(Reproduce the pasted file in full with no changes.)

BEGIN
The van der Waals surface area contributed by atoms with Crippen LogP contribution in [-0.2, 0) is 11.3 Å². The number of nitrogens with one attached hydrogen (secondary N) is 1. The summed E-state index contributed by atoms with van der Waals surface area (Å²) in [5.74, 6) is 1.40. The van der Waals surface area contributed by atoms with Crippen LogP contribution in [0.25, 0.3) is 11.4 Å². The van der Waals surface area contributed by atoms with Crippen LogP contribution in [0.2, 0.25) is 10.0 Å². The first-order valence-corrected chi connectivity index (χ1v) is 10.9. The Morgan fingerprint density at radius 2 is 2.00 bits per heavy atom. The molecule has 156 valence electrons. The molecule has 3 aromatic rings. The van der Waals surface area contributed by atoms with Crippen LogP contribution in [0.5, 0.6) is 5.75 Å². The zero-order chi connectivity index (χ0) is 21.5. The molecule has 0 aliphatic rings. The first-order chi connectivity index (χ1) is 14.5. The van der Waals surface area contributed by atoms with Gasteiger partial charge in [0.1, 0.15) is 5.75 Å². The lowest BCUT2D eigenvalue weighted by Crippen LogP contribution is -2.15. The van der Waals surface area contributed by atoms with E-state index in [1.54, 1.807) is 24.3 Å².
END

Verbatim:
The van der Waals surface area contributed by atoms with Crippen LogP contribution in [-0.2, 0) is 11.3 Å². The number of nitrogens with one attached hydrogen (secondary N) is 1. The summed E-state index contributed by atoms with van der Waals surface area (Å²) in [5.74, 6) is 1.40. The van der Waals surface area contributed by atoms with Crippen LogP contribution in [0.25, 0.3) is 11.4 Å². The van der Waals surface area contributed by atoms with Crippen LogP contribution in [0.2, 0.25) is 10.0 Å². The first-order valence-corrected chi connectivity index (χ1v) is 10.9. The Morgan fingerprint density at radius 2 is 2.00 bits per heavy atom. The molecule has 156 valence electrons. The molecule has 3 aromatic rings. The van der Waals surface area contributed by atoms with Crippen LogP contribution in [0.5, 0.6) is 5.75 Å². The zero-order chi connectivity index (χ0) is 21.5. The molecule has 0 aliphatic rings. The first-order chi connectivity index (χ1) is 14.5. The van der Waals surface area contributed by atoms with Gasteiger partial charge in [0.1, 0.15) is 5.75 Å². The lowest BCUT2D eigenvalue weighted by Crippen LogP contribution is -2.15. The van der Waals surface area contributed by atoms with E-state index in [1.54, 1.807) is 24.3 Å².